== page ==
The slides from Charlie’s presentation can be found here.
Ecommerce content: SEO considerations
Charlie began by outlining the SEO considerations to be made when planning content for ecommerce product and service pages.
Layout & Staff
He used the effective analogy of the layout and staff of an offline store to describe the ideal structure for an ecommerce store.
Layout being the technical SEO and site architecture.
Staff being the content of the ecommerce site, which speaks to the user and guides them through their purchasing journey, helping them to understand and purchase
We were reminded that a staff is always needed, even in the Amazon shop!
According to Charlie, great shopping content should be three things:
Ecommerce content: set up
With that trio in mind, Charlie offered the following checklist for creating ecommerce content:
Decide on the governance of content – who writes it, who edits it and how will it be published?
Find an editor
But they don’t need to be evil!
Charlie believes that these are underused in tech SEO – content inventories show what’s working, and which product pages aren’t providing a good shopping experience.
Learn from the market
Build a picture of what works by conducting gap analysis. Can you target synonyms and variants? How can landing pages be improved?
Create two templates: one for the product page and one for the product info section of this page.
Charlie stated the importance of knowing who you’re writing for: ecommerce must have a target.
Topics not just keywords
..because intent is as important as volume.
Charlie provided this framework for thinking about the purchase story that you are writing.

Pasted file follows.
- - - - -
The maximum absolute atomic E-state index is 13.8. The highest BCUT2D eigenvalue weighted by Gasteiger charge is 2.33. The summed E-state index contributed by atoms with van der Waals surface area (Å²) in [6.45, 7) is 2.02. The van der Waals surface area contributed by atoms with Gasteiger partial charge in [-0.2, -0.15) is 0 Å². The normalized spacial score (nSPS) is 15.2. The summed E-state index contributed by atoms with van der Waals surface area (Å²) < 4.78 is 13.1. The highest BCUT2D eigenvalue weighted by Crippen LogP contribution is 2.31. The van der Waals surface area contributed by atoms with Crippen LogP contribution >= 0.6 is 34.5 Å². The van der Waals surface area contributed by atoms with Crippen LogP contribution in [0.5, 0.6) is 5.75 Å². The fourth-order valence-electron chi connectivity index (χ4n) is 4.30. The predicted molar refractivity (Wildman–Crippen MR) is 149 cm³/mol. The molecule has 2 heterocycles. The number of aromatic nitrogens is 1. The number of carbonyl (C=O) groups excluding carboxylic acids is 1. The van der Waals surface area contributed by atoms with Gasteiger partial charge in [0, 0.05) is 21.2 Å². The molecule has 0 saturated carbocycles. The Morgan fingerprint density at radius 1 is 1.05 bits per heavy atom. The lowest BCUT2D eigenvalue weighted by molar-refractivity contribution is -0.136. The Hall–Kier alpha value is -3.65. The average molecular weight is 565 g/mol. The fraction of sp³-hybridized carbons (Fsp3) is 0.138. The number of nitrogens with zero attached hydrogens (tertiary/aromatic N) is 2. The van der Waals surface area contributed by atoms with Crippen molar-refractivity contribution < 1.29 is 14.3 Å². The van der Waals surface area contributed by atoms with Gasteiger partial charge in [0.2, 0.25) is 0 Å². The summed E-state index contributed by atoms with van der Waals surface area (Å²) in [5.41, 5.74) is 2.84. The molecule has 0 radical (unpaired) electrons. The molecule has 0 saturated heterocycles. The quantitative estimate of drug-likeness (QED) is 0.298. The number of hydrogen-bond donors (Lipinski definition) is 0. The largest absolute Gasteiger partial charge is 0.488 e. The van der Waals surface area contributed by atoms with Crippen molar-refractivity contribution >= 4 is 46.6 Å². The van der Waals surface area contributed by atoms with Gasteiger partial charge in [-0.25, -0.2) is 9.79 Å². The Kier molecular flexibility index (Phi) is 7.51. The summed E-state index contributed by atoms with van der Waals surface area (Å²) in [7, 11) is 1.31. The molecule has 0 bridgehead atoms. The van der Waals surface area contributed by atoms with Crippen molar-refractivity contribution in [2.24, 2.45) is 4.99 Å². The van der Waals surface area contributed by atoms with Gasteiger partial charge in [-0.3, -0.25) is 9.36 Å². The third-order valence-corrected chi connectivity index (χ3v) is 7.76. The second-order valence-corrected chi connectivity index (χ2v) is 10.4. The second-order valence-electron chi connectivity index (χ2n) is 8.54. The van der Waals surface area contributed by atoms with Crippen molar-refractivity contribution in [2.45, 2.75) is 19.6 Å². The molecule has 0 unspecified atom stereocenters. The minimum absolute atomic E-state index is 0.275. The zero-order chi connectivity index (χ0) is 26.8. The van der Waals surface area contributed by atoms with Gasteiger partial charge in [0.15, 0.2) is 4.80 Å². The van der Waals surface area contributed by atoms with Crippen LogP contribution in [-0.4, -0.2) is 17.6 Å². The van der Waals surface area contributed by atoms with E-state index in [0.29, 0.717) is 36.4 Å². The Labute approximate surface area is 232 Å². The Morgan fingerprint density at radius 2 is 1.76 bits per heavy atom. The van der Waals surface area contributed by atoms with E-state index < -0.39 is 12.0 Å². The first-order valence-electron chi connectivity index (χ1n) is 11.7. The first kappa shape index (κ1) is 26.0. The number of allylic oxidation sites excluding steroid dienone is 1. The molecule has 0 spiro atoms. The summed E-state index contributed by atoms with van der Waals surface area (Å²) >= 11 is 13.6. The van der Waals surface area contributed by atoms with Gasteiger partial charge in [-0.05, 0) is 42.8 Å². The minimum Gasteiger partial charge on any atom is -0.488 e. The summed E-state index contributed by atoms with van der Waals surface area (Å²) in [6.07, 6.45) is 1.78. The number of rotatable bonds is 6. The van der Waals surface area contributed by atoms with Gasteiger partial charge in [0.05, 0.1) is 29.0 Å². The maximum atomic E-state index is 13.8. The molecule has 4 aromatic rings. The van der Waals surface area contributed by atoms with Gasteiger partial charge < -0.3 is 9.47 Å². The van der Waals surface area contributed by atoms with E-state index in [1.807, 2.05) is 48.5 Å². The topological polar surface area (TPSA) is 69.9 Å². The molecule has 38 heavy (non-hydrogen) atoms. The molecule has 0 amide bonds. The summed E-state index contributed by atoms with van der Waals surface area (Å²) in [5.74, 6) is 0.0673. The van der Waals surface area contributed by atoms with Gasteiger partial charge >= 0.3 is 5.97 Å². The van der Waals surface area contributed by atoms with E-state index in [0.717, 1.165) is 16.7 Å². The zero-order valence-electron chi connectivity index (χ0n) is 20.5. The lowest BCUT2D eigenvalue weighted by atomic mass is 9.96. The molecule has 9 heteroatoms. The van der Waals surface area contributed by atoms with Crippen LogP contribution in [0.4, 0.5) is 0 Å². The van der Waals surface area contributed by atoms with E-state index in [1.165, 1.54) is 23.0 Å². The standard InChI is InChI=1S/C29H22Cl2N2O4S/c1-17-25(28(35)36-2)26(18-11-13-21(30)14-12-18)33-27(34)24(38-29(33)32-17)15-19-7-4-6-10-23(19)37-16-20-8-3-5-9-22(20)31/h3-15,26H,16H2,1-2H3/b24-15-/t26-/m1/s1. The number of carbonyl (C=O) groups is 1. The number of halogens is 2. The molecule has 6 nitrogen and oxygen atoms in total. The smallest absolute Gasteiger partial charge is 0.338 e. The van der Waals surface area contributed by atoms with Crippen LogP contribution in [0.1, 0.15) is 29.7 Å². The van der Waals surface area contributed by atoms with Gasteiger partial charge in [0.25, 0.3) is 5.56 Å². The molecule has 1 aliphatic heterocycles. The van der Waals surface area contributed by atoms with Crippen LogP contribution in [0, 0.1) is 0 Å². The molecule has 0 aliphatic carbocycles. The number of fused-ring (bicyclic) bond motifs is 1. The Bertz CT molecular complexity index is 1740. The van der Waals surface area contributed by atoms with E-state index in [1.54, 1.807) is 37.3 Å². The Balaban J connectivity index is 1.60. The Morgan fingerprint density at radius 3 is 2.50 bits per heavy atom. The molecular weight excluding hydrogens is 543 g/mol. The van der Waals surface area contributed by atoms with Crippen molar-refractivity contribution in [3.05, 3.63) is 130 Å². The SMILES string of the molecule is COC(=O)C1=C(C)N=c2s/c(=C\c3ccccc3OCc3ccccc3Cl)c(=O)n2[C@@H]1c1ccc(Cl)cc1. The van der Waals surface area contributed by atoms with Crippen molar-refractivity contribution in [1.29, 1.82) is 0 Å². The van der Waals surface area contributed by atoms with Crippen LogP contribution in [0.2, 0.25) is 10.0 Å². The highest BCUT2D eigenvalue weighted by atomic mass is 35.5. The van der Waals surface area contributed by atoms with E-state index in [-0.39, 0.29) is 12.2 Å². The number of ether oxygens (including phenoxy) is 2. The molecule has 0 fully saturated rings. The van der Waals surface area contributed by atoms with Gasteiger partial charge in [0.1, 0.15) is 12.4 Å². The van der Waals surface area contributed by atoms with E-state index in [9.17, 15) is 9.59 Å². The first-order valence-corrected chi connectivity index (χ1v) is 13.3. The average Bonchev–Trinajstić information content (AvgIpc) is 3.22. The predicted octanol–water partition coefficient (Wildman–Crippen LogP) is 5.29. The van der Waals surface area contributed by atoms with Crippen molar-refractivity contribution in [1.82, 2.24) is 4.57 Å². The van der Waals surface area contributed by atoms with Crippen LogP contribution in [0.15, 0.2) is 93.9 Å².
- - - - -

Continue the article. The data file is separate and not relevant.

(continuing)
What is the user’s goal?
What info, format & experience meet that goal?
How is the content seen by Google?
Charlie talked through using schema and semantic markup to make the most of the product information available to you.
Charlie had some great stats on the benefits of getting faster and catering to those shopping on mobile. He also referenced ebay’s AMP site.
Charlie emphasised the importance of co-occurrence and TF-IDF to ensure that all terms in the coffee machine conversation are covered, for example.
Images and video
Charlie is a believer of getting your own images of the products and making them the very best they can be on your budget.
In Charlie’s words: “Remove friction by addressing issues”. Answer FAQs on the product page, don’t make the user find your FAQs page.
Ecommerce content: creation
When it comes to creating the content, Charlie has the following recommendations:
…and fake it until you make it. Charlie suggests finding the people in your business that know the products like the back of their hand and use this knowledge in your content.
Don’t ask via email, ask them over a coffee. What are the most frequent FAQs?
Supplied descriptions – use them, to an extent….
Charlie recommends using the manufacturer’s description below your content, which might focus on user intent rather than product details.
User question tools
Charlie suggests the use of tools to “find the shopper’s language” and then answering their questions within product page content.
Q&A and FAQs
In Charlie’s words: “Find the questions people can’t Google an answer for”.
In a similar way, Quora, Amazon Customer Question and Answers, other forums, competitor FAQs can be mined to find out how about people talk about your products and the topics that they discuss. This will enable copywriters to join the conversation with a human voice.
Optimise meta descriptions to raise CTR.
Ask the audience
….for their problems and queries, there’s no better way to find out. Charlie suggests surveying users or meeting real people to ask them about products and services.
Such as testimonials, reviews, and third party influencer reviews.
Sell the USPs
You have chosen to create a separate product page, so what makes the content different?
Sell benefits not features
Charlie reminded the room that users buy their story, not the product.
Create helpful product content by creating a simple product page with links to further knowledge pages.
Develop a style
Charlie noted the importance of writing in a brand voice – e.g. Apple focuses on how product makes the user feel.
Emotion and logic
According to Charlie, top pages have 25% more content.
Charlie finished by reminding us that we are a nation of shopkeepers and that content is our way to be unique.
Creating better content is to provide a better user experience that is designed to meet intent.